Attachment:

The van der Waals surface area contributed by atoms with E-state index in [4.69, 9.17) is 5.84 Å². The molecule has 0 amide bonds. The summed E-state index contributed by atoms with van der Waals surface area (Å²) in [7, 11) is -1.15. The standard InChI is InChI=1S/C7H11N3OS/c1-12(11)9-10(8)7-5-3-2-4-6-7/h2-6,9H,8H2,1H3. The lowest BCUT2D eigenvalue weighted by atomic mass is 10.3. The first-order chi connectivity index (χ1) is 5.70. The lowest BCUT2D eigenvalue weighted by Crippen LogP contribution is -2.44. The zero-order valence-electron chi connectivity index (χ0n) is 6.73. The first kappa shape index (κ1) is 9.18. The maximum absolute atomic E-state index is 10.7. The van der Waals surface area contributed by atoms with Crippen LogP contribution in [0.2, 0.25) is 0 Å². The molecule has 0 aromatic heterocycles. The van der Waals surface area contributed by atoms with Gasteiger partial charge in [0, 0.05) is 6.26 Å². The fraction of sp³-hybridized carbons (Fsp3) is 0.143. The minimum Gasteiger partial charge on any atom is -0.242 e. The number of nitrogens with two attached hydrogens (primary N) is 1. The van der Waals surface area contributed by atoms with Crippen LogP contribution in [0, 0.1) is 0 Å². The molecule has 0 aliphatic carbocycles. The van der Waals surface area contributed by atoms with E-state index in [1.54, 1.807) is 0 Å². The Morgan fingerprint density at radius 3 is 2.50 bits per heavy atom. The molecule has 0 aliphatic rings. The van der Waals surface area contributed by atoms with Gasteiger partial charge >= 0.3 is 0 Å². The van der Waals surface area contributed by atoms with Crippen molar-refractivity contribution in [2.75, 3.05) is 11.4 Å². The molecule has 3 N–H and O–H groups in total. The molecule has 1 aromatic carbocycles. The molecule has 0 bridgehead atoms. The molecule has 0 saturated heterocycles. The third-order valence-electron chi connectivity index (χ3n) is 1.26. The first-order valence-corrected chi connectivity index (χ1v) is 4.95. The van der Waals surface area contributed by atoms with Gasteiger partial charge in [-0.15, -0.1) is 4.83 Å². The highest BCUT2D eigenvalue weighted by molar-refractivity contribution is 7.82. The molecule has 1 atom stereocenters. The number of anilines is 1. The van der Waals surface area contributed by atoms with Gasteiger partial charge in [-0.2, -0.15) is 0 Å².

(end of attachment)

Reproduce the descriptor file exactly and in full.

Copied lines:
The van der Waals surface area contributed by atoms with E-state index in [4.69, 9.17) is 5.84 Å². The molecule has 0 amide bonds. The summed E-state index contributed by atoms with van der Waals surface area (Å²) in [7, 11) is -1.15. The standard InChI is InChI=1S/C7H11N3OS/c1-12(11)9-10(8)7-5-3-2-4-6-7/h2-6,9H,8H2,1H3. The lowest BCUT2D eigenvalue weighted by atomic mass is 10.3. The first-order chi connectivity index (χ1) is 5.70. The lowest BCUT2D eigenvalue weighted by Crippen LogP contribution is -2.44. The zero-order valence-electron chi connectivity index (χ0n) is 6.73. The first kappa shape index (κ1) is 9.18. The maximum absolute atomic E-state index is 10.7. The van der Waals surface area contributed by atoms with Crippen LogP contribution in [0.2, 0.25) is 0 Å². The molecule has 0 aromatic heterocycles. The van der Waals surface area contributed by atoms with Gasteiger partial charge in [0, 0.05) is 6.26 Å². The fraction of sp³-hybridized carbons (Fsp3) is 0.143. The minimum Gasteiger partial charge on any atom is -0.242 e. The number of nitrogens with two attached hydrogens (primary N) is 1. The van der Waals surface area contributed by atoms with Crippen LogP contribution in [0, 0.1) is 0 Å². The molecule has 0 aliphatic carbocycles. The van der Waals surface area contributed by atoms with E-state index in [1.54, 1.807) is 0 Å². The Morgan fingerprint density at radius 3 is 2.50 bits per heavy atom. The molecule has 0 aliphatic rings. The van der Waals surface area contributed by atoms with Gasteiger partial charge >= 0.3 is 0 Å². The van der Waals surface area contributed by atoms with Crippen molar-refractivity contribution in [2.75, 3.05) is 11.4 Å². The molecule has 3 N–H and O–H groups in total. The molecule has 1 aromatic carbocycles. The molecule has 0 bridgehead atoms. The molecule has 0 saturated heterocycles. The third-order valence-electron chi connectivity index (χ3n) is 1.26. The first-order valence-corrected chi connectivity index (χ1v) is 4.95. The van der Waals surface area contributed by atoms with Gasteiger partial charge in [-0.15, -0.1) is 4.83 Å². The highest BCUT2D eigenvalue weighted by molar-refractivity contribution is 7.82. The molecule has 1 atom stereocenters. The number of anilines is 1. The van der Waals surface area contributed by atoms with Gasteiger partial charge in [-0.2, -0.15) is 0 Å².